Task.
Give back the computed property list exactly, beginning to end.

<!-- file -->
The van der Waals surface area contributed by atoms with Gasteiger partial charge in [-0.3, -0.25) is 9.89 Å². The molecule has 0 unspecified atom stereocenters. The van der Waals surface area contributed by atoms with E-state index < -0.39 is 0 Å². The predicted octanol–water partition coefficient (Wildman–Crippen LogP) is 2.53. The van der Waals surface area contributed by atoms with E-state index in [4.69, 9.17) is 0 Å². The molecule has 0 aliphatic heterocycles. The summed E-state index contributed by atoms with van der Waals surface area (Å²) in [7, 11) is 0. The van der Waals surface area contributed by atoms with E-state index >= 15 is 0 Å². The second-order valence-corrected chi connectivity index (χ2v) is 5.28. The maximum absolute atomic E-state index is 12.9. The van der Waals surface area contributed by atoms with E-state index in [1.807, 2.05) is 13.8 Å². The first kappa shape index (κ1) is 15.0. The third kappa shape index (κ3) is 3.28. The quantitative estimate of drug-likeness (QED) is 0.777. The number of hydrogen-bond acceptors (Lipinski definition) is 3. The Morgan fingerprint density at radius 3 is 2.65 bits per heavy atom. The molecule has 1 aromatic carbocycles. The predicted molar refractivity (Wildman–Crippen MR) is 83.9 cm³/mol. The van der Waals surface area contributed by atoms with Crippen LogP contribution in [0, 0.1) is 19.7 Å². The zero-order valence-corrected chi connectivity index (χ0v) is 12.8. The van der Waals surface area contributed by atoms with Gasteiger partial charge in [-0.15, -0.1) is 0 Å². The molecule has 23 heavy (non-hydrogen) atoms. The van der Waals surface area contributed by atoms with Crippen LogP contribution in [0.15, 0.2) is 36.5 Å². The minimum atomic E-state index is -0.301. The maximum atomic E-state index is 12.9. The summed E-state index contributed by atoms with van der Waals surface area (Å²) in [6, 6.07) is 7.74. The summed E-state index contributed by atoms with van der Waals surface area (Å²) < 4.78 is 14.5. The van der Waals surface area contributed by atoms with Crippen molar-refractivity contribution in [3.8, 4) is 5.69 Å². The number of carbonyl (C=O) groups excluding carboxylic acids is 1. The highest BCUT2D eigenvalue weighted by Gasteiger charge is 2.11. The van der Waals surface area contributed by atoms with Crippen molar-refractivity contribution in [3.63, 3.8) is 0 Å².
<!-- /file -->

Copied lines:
The van der Waals surface area contributed by atoms with Gasteiger partial charge in [-0.3, -0.25) is 9.89 Å². The molecule has 0 unspecified atom stereocenters. The van der Waals surface area contributed by atoms with E-state index < -0.39 is 0 Å². The predicted octanol–water partition coefficient (Wildman–Crippen LogP) is 2.53. The van der Waals surface area contributed by atoms with E-state index in [4.69, 9.17) is 0 Å². The molecule has 0 aliphatic heterocycles. The summed E-state index contributed by atoms with van der Waals surface area (Å²) in [7, 11) is 0. The van der Waals surface area contributed by atoms with E-state index >= 15 is 0 Å². The second-order valence-corrected chi connectivity index (χ2v) is 5.28. The maximum absolute atomic E-state index is 12.9. The van der Waals surface area contributed by atoms with E-state index in [1.807, 2.05) is 13.8 Å². The first kappa shape index (κ1) is 15.0. The third kappa shape index (κ3) is 3.28. The quantitative estimate of drug-likeness (QED) is 0.777. The number of hydrogen-bond acceptors (Lipinski definition) is 3. The Morgan fingerprint density at radius 3 is 2.65 bits per heavy atom. The molecule has 1 aromatic carbocycles. The predicted molar refractivity (Wildman–Crippen MR) is 83.9 cm³/mol. The van der Waals surface area contributed by atoms with Crippen LogP contribution in [0, 0.1) is 19.7 Å². The zero-order valence-corrected chi connectivity index (χ0v) is 12.8. The van der Waals surface area contributed by atoms with Gasteiger partial charge in [-0.15, -0.1) is 0 Å². The molecule has 23 heavy (non-hydrogen) atoms. The van der Waals surface area contributed by atoms with Crippen LogP contribution in [0.15, 0.2) is 36.5 Å². The minimum atomic E-state index is -0.301. The maximum atomic E-state index is 12.9. The summed E-state index contributed by atoms with van der Waals surface area (Å²) in [6, 6.07) is 7.74. The summed E-state index contributed by atoms with van der Waals surface area (Å²) < 4.78 is 14.5. The van der Waals surface area contributed by atoms with Crippen molar-refractivity contribution in [3.8, 4) is 5.69 Å². The number of carbonyl (C=O) groups excluding carboxylic acids is 1. The highest BCUT2D eigenvalue weighted by Gasteiger charge is 2.11. The van der Waals surface area contributed by atoms with Crippen molar-refractivity contribution in [3.63, 3.8) is 0 Å².